Among the industrial sectors, construction is probably the one with the highest ‘human density’, due to the great number of different actors involved in each phase of a project. It is acknowledged that cultural issues and cultural diversity impact considerably on the outcome of construction projects, due to the peculiar nature of contracting, procurement and collaborating with partners within the supply chain. In a traditional culture, the transfer and implementation of innovative philosophies and methods implies a radical modification of shared assumptions, values, and practices, which often results in a strong resistance to change. Life Cycle Management (LCM) tools (mainly Life Cycle Costing and Life Cycle Assessment) are an emblematic example of innovative approaches with a long tradition in theory but a rather complicated take-off in everyday practice. Literature has always reported on difficulties in finding suitable data, sharing standard methodologies, or choosing the most user-friendly tool. However, technical barriers cannot be overcome if culture within the organization hinders the decision process. This study adopted a structured and systematic research approach to analyze literature sources with the objective of understanding to what extent culture has an influence on the implementation of LCM tools. LCM literature has been studied by means of relational content analysis, performed with a multiple-software approach. The first phase, unsupervised concept mapping with Leximancer V4, was performed in order to enlarge the corpus, look for connections among concepts, and build the coding scheme of the following manual coding phase, performed with NVivo9. In the manual coding, four categories of actors (decision makers, clients, supply chain, and stakeholders), and four main categories of barriers (behavioral, organizational, financial, and technical) were identified as ‘nodes’. Cluster analyses and matrix coding queries were used to investigate the connections between actors and barriers, organized in sub-nodes. The analysis revealed that organizational culture was the most coded barrier, and professionals were the most relevant actors. A strong statistical correlation between clients and decision makers can be considered as an indicator that these traditionally detached groups of actors perceive the same problems on the topic, such as unreliability and uncertainty of the tools.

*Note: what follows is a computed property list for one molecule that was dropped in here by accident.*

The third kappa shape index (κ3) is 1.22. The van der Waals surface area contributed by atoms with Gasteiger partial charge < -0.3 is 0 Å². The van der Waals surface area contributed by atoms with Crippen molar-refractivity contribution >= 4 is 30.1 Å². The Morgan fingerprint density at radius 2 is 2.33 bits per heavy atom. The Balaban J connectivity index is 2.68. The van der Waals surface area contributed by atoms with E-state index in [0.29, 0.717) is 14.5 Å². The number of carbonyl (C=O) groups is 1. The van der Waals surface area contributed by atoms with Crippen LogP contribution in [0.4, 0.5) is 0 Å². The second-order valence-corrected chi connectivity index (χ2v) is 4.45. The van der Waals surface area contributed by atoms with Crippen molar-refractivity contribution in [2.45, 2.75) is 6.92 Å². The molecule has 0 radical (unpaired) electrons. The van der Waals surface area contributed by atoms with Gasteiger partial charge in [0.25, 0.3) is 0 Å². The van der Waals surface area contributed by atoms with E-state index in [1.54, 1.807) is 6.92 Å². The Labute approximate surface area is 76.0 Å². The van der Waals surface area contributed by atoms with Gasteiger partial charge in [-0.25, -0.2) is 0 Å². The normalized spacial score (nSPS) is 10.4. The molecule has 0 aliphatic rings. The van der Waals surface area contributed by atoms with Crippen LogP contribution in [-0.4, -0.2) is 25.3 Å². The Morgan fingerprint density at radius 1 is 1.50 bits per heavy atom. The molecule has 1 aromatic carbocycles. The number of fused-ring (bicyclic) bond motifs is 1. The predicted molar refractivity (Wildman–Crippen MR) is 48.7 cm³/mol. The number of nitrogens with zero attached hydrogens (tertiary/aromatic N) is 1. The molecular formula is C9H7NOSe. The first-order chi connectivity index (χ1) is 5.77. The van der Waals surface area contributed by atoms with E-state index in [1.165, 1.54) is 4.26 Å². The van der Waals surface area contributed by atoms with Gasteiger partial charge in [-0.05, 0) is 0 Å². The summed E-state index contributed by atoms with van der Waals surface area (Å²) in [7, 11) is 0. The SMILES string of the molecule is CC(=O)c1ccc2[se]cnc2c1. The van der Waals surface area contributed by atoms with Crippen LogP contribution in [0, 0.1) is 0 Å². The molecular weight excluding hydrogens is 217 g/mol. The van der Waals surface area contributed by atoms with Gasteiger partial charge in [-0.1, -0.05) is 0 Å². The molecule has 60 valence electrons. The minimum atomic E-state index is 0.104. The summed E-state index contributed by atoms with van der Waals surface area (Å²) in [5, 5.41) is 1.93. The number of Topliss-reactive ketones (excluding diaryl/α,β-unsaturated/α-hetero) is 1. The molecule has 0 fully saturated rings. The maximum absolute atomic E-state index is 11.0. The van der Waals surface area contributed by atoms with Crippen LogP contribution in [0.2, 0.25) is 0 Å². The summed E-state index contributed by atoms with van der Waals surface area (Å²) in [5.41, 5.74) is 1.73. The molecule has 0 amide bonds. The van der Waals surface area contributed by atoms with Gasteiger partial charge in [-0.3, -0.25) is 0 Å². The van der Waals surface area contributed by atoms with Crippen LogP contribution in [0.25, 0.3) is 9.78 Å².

|Titolo:||Assessing the Influence of Cultural Issues on the Adoption of Life Cycle Management Tools|
|Data di pubblicazione:||2013|
|Nome del convegno:||19th CIB World Building Congress|
|Appare nelle tipologie:||4.1 Contributo in Atti di convegno|